Ben Smith and David DuBose (copy)

Ben Smith, left, chief and owner of A&E Emergency Services LLC, and David DuBose, deputy chief and paramedic, display a Lucas CPR machine. A&E was selected to become Franklin County’s main ambulance service provider in June and officially received a five-year contract from the County Commission on Sept. 16.

After giving the nod to A&E Emergency Services LLC to replace American Medical Response as Franklin County’s new ambulance service provider, the County Commission approved a five-year contract on Sept. 16.

The commission’s vote was 14-0 with members Don Cofer and Adam Casey absent from the meeting.

When the commission approved the change in June, Ben Smith, paramedic and owner of A&E, said his operations needed to be expanded to fully serve the county.

He told the commission that A&E should be fully equipped and completely operational in October.

The contract says that primary service sites will be the A&E Emergency Services LLC building at 489 Old Mill Road, Winchester and from the Estill Springs Police Department building at 308 South Main St. in Estill Springs.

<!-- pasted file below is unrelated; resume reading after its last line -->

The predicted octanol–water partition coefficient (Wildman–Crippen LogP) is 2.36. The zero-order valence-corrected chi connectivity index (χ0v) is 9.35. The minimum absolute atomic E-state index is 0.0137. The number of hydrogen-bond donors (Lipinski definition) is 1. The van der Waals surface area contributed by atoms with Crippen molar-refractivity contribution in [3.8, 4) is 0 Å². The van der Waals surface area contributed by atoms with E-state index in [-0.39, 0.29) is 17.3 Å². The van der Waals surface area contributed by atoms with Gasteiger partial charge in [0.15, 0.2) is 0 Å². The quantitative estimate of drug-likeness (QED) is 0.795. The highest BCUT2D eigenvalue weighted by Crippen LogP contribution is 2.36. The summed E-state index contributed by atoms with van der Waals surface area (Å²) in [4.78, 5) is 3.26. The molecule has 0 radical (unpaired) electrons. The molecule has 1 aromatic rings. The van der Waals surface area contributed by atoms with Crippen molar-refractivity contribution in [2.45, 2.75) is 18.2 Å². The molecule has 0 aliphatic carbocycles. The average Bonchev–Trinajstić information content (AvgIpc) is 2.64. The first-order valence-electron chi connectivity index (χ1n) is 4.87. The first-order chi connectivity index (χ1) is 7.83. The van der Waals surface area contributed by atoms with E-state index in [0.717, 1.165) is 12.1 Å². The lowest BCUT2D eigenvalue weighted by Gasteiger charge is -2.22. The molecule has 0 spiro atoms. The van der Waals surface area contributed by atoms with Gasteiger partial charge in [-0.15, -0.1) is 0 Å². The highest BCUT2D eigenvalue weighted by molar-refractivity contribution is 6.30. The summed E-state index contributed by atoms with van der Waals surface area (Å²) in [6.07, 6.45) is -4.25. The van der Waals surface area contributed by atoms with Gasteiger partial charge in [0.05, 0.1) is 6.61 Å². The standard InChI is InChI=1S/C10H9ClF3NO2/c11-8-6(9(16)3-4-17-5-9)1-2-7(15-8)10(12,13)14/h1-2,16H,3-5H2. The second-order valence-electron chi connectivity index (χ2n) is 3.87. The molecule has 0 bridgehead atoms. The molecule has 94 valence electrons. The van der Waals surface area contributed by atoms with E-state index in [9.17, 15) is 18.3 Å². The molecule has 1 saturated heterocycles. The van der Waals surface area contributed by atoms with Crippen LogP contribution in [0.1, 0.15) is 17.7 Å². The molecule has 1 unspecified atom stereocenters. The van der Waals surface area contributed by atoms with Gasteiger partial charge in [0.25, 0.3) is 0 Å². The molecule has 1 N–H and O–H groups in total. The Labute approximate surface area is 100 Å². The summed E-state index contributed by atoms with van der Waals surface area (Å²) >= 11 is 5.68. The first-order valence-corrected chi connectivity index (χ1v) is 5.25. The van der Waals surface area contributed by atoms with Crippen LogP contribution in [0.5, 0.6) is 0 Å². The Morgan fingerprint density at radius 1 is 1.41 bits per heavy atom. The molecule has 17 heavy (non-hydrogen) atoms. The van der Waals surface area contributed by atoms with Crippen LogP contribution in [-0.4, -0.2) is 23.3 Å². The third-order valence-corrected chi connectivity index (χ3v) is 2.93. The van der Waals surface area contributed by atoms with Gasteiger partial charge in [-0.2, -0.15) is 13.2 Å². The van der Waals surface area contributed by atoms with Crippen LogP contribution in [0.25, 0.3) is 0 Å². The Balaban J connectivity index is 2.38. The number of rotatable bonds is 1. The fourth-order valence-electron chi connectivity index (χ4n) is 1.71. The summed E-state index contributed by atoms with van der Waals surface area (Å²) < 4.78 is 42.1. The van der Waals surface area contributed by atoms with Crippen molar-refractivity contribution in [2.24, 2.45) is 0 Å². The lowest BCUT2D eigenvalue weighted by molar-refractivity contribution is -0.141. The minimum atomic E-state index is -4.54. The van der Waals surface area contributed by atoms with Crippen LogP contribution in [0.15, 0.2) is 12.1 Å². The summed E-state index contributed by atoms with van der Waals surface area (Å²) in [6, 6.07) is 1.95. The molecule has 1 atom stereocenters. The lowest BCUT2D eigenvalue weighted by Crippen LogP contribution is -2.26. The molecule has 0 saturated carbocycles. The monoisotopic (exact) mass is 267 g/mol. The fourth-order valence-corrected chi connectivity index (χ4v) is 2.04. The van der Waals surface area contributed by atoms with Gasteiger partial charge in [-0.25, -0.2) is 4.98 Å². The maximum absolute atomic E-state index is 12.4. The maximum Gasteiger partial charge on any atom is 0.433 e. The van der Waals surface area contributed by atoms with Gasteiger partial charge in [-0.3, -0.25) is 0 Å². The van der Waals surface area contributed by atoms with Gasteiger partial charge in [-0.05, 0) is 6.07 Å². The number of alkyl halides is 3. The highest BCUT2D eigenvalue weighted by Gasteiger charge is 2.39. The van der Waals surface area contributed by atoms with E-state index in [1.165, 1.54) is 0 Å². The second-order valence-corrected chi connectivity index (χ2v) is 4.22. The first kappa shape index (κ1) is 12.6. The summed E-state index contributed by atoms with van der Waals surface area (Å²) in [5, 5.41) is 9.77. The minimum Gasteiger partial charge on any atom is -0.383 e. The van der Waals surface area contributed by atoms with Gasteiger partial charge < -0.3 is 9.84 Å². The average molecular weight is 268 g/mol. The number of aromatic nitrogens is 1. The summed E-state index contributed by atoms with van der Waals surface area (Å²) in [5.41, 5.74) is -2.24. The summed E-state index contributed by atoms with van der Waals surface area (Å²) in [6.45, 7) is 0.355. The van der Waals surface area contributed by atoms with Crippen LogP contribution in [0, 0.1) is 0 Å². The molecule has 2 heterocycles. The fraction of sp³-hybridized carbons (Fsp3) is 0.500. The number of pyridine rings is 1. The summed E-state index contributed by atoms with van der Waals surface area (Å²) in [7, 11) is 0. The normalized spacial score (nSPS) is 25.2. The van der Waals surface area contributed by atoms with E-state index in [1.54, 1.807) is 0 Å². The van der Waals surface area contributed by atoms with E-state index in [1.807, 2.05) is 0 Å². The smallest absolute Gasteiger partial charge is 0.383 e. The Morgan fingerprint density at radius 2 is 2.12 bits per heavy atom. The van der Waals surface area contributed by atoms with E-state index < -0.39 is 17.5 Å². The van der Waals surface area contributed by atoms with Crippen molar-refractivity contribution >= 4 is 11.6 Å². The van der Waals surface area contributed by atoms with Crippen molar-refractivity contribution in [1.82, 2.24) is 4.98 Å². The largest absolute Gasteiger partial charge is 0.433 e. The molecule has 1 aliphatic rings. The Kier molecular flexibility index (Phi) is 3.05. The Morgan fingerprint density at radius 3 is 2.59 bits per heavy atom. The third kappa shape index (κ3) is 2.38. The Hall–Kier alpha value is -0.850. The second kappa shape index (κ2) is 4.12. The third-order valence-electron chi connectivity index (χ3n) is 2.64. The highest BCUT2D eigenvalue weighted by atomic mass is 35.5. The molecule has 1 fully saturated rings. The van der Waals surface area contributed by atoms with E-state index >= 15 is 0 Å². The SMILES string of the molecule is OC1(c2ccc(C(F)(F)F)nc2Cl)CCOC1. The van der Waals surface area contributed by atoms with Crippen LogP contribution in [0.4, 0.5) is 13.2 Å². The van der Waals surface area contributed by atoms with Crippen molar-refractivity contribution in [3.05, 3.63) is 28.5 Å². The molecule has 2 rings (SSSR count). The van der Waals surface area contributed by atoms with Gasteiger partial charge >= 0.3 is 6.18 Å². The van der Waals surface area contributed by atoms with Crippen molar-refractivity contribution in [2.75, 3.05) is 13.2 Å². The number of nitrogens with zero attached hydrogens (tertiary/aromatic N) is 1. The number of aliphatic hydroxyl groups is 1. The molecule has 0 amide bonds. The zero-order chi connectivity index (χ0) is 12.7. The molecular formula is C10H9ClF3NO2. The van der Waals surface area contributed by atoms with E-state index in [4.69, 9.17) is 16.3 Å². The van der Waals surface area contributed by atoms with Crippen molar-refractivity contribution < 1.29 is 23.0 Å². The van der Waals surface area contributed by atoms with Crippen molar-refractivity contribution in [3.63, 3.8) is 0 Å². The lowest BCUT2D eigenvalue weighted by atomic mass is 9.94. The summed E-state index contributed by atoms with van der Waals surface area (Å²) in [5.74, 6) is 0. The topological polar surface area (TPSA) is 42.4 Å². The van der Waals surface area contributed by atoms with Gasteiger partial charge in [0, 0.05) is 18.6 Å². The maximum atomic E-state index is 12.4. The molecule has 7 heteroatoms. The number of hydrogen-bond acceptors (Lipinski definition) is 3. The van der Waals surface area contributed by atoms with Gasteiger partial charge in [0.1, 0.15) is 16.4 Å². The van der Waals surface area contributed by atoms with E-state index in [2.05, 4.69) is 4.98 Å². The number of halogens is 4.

The contract says that, if deemed necessary during seasonal peak hours, other locations can be negotiated. It says the county will provide a garage to house the ambulance at the Estill Springs Station.

The contract says that all front-line ambulances must be under 7 years of age and have less than 250,000 miles on them. Backup ambulances should have no more than 275,000 miles on them.

A&E took over the county’s lead ambulance role on July 1.

Smith said that a majority of the personnel at A&E are critical care paramedics which certifies them as professionals in a variety of advanced skills and emergency medical treatments in the pre-hospital setting.

These advanced skills allow critical care-certified paramedics to perform in-the-field surgical procedures, including the placement of chest tubes and surgical airways in patients, performing diagnostic ultrasounds, ventilator operation, and the administration of blood products.

Smith said that his EMS professionals also have a solid working knowledge of how to get around the county itself.

This allows them to respond to 911 emergency calls efficiently and with confidence and should lead to optimal response times for patients.

A&E has employed 25 paramedics and EMT’s plus additional part-time EMS workers as needed and has plans to add up to 10 additional full-time paramedics and EMT’s as Franklin County’s first-call provider.